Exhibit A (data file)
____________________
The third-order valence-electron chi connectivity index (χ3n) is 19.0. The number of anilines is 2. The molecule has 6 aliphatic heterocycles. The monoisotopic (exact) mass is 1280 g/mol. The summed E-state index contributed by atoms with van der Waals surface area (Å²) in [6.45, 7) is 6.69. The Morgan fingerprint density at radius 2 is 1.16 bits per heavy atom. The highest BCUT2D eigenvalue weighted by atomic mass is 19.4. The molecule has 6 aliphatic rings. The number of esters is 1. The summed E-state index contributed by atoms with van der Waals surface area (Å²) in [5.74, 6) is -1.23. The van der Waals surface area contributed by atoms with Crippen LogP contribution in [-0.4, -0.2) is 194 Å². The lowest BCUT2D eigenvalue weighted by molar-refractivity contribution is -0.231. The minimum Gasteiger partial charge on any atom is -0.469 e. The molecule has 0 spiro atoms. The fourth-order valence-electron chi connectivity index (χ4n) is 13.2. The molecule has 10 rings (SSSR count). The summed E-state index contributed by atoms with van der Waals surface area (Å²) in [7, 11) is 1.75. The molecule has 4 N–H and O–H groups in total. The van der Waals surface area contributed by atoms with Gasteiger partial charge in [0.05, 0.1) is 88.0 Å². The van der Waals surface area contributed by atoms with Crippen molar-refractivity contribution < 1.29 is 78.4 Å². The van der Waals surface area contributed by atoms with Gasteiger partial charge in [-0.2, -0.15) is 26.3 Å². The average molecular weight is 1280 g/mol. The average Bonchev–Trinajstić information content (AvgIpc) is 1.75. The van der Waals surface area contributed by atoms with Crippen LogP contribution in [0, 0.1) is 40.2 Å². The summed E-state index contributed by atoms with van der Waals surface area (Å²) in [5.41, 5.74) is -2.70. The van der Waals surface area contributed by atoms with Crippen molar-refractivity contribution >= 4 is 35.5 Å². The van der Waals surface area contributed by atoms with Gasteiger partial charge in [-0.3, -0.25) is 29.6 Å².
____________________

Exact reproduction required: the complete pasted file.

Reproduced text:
The third-order valence-electron chi connectivity index (χ3n) is 19.0. The number of anilines is 2. The molecule has 6 aliphatic heterocycles. The monoisotopic (exact) mass is 1280 g/mol. The summed E-state index contributed by atoms with van der Waals surface area (Å²) in [6.45, 7) is 6.69. The Morgan fingerprint density at radius 2 is 1.16 bits per heavy atom. The highest BCUT2D eigenvalue weighted by atomic mass is 19.4. The molecule has 6 aliphatic rings. The number of esters is 1. The summed E-state index contributed by atoms with van der Waals surface area (Å²) in [5.74, 6) is -1.23. The van der Waals surface area contributed by atoms with Crippen LogP contribution in [-0.4, -0.2) is 194 Å². The lowest BCUT2D eigenvalue weighted by molar-refractivity contribution is -0.231. The minimum Gasteiger partial charge on any atom is -0.469 e. The molecule has 0 spiro atoms. The fourth-order valence-electron chi connectivity index (χ4n) is 13.2. The molecule has 10 rings (SSSR count). The summed E-state index contributed by atoms with van der Waals surface area (Å²) in [7, 11) is 1.75. The molecule has 4 N–H and O–H groups in total. The van der Waals surface area contributed by atoms with Gasteiger partial charge in [0.05, 0.1) is 88.0 Å². The van der Waals surface area contributed by atoms with Crippen molar-refractivity contribution < 1.29 is 78.4 Å². The van der Waals surface area contributed by atoms with Gasteiger partial charge in [-0.2, -0.15) is 26.3 Å². The average molecular weight is 1280 g/mol. The average Bonchev–Trinajstić information content (AvgIpc) is 1.75. The van der Waals surface area contributed by atoms with Crippen LogP contribution in [0, 0.1) is 40.2 Å². The summed E-state index contributed by atoms with van der Waals surface area (Å²) in [5.41, 5.74) is -2.70. The van der Waals surface area contributed by atoms with Crippen molar-refractivity contribution >= 4 is 35.5 Å². The van der Waals surface area contributed by atoms with Gasteiger partial charge in [-0.3, -0.25) is 29.6 Å².